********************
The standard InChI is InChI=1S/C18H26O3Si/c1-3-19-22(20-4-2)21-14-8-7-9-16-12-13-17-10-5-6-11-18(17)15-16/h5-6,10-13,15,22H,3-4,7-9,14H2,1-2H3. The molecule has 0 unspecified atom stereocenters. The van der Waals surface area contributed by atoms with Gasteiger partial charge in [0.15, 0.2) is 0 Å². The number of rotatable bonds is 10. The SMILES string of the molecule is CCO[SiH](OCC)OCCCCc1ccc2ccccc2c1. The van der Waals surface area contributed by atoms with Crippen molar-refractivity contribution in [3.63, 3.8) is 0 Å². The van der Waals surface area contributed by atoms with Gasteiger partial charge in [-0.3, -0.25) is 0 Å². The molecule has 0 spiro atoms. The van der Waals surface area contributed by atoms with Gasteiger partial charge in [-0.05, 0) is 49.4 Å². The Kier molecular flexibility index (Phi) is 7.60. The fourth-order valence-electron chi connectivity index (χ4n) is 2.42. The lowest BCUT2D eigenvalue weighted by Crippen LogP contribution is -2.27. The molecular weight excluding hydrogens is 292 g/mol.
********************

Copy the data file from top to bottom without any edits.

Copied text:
The standard InChI is InChI=1S/C18H26O3Si/c1-3-19-22(20-4-2)21-14-8-7-9-16-12-13-17-10-5-6-11-18(17)15-16/h5-6,10-13,15,22H,3-4,7-9,14H2,1-2H3. The molecule has 0 unspecified atom stereocenters. The van der Waals surface area contributed by atoms with Gasteiger partial charge in [0.15, 0.2) is 0 Å². The number of rotatable bonds is 10. The SMILES string of the molecule is CCO[SiH](OCC)OCCCCc1ccc2ccccc2c1. The van der Waals surface area contributed by atoms with Crippen molar-refractivity contribution in [3.63, 3.8) is 0 Å². The van der Waals surface area contributed by atoms with Gasteiger partial charge in [-0.3, -0.25) is 0 Å². The molecule has 0 spiro atoms. The van der Waals surface area contributed by atoms with Gasteiger partial charge in [-0.05, 0) is 49.4 Å². The Kier molecular flexibility index (Phi) is 7.60. The fourth-order valence-electron chi connectivity index (χ4n) is 2.42. The lowest BCUT2D eigenvalue weighted by Crippen LogP contribution is -2.27. The molecular weight excluding hydrogens is 292 g/mol.